OLYMPIA — Gov. Jay Inslee on Thursday announced that members of the Washington National Guard will help staff hospitals and testing sites across the state, as the health care system struggles with surging COVID-19 caseloads.

Guard members will be sent to hospitals in Everett, Spokane, Wenatchee and Yakima to take over nonmedical tasks to help relieve crowded emergency rooms.

Others will be sent to hospitals in Olympia, Richland, Tacoma and Seattle’s Harborview Medical Center to set up testing locations outside the facilities. Federal testing sites are also being set up in King and Snohomish counties.

And, in an echo of the early months of the pandemic, Inslee ordered a four-week pause on nonemergency procedures at hospitals and encouraged retired health care workers to consider helping out.

In a news conference Thursday afternoon, the governor described rising case and infection rates as “extremely concerning.”

While some states are starting to see a peak in cases due to the hypercontagious omicron variant, Washington’s latest peak is expected to be still ahead.

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“We do believe that we’re in for several weeks of very hard slogging in Washington state, where all of us have to pitch in together,” the governor said, adding later: “And the hospitalization rates will continue to go up, even after the infection rates peak.”

The governor is asking for help from anyone who can assist with vaccinations, testing or work at hospitals or other facilities. Those interested can sign up at WAServ.org.

Gov. Jay Inslee has set a press conference today at 2:30 p.m. to discuss the state’s ongoing response to the COVID-19 pandemic.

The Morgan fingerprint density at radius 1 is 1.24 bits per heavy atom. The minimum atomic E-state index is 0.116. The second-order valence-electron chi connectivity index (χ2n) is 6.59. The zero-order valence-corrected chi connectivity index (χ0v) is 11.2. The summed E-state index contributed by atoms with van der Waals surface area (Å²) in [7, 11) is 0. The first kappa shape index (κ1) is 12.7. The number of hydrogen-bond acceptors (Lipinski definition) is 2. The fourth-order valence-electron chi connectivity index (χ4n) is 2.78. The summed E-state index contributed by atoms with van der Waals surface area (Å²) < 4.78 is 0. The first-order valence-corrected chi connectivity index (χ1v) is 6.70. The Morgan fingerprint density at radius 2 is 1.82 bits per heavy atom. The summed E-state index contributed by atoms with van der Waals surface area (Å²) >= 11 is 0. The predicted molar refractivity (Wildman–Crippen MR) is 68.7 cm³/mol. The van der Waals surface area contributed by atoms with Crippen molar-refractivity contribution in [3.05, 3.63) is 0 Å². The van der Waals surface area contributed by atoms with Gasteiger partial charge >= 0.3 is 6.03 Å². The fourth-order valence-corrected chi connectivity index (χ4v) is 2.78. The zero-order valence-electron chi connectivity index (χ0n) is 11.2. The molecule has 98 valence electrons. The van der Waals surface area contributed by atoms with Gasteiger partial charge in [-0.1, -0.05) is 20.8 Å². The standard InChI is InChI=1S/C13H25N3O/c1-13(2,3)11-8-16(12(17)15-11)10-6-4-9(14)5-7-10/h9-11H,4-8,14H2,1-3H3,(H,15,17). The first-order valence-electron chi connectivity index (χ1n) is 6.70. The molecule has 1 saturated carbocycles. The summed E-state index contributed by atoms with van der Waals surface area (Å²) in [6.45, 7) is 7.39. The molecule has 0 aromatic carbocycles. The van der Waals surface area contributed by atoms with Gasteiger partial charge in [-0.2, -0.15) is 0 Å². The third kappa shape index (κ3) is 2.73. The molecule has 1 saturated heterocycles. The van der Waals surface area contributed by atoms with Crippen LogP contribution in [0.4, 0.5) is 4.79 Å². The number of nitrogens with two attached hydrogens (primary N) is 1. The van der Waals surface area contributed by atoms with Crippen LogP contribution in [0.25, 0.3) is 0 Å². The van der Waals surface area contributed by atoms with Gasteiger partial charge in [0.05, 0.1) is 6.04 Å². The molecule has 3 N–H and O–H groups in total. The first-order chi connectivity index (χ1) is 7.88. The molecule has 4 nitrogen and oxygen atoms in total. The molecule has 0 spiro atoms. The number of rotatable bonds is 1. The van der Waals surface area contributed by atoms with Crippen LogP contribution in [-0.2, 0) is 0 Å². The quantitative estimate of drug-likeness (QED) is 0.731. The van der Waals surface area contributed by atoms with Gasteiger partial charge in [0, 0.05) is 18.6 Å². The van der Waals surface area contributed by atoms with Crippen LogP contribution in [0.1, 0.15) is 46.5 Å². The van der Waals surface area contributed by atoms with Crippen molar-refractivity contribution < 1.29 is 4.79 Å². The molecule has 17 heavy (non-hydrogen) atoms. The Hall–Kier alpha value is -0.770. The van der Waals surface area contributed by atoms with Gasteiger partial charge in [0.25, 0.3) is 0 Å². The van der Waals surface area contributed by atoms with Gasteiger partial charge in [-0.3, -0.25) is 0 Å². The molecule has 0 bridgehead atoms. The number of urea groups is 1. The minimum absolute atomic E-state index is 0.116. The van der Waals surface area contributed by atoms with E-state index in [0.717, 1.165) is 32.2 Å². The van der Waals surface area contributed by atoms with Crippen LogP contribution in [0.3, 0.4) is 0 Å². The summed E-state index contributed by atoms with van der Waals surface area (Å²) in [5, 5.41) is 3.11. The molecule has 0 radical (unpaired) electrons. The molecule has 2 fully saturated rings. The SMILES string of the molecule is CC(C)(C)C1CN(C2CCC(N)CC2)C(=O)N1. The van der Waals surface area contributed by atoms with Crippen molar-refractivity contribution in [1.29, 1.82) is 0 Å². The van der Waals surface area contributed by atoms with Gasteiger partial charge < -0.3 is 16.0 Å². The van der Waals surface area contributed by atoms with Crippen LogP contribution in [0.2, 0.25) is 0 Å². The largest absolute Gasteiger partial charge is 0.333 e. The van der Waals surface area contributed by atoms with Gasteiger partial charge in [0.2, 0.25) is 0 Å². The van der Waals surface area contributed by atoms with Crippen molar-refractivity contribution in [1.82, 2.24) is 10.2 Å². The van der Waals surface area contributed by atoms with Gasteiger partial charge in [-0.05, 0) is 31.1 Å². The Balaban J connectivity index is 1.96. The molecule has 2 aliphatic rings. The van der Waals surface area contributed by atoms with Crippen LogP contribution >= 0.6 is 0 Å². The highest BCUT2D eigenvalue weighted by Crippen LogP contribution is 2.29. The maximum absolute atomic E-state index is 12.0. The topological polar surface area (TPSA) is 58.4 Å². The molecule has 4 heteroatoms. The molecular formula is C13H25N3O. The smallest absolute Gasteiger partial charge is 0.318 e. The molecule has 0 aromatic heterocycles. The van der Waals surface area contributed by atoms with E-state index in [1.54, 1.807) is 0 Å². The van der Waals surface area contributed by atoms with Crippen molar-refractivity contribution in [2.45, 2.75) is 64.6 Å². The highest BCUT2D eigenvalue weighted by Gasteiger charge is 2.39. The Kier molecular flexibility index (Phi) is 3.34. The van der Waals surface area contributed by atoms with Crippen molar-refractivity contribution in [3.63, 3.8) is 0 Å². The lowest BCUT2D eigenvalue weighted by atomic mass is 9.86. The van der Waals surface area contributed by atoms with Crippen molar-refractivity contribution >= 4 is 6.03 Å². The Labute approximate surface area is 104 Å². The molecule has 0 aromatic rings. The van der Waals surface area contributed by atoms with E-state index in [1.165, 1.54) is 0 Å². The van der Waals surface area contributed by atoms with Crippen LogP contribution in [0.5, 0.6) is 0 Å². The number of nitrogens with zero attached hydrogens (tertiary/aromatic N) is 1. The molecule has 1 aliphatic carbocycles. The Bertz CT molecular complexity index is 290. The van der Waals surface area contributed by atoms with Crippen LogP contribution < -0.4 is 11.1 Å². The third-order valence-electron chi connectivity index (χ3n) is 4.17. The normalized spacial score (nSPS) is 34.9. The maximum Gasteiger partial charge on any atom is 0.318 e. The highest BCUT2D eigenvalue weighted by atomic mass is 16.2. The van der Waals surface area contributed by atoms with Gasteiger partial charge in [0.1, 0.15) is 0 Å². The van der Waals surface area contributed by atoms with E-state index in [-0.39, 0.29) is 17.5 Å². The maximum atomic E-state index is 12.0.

Watch here:

Additionally, Inslee announced several measures to help long-term care facilities like nursing homes — such as sending more staff — to make sure patients who are discharged from hospitals will have somewhere to go.

The slew of emergency orders comes as COVID hospitalizations in Washington have hit a record for the entire pandemic, hospital officials said Thursday.

The past week saw an average of roughly 1,800 hospitalizations for the virus, topping the previous high of about 1,700 hospitalizations per week in mid-September. About 80% of patients hospitalized due to COVID are not vaccinated, according to Inslee.

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As of Thursday, about 149 patients were on ventilators — a 16% increase over last week.

State health officials Thursday reported 16,659 new coronavirus cases and 40 new deaths. The update brings Washington’s totals to 1,025,322 cases and 10,143 deaths. Those new cases may include up to 800 duplicates, according to state health officials.

A big part of the strain on hospitals is due to problems discharging patients who no longer need acute care. To help long-term care facilities, Inslee announced state officials will help with staffing in places such as nursing homes, by expanding the number of staff on contracts.

The state has added 60 contract workers to care facilities in recent months, and is looking to add 200 more contract staff, he said.

“And that will serve probably about 240 more residents that we can get out of our hospitals,” he said.

Other staff will be sent to help transfer patients to care facilities by performing tasks such as transition planning, finding providers and expediting the processes to determine if someone is financially eligible for a bed.

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State officials are also looking to speed up processes to appoint guardians. That will help people who could transfer out of the hospital and go recover at other places if they had a guardianship.

Washington is now the ninth state to deploy its National Guard to hospitals, Maj. Gen. Bret Daugherty said at the news conference. But the state doesn’t have many medical personnel available.

“Here in Washington we have a lot of combat units, we don’t have a lot of medical units,” he said. “And so we just don’t have a lot of medical capability to put out there.”

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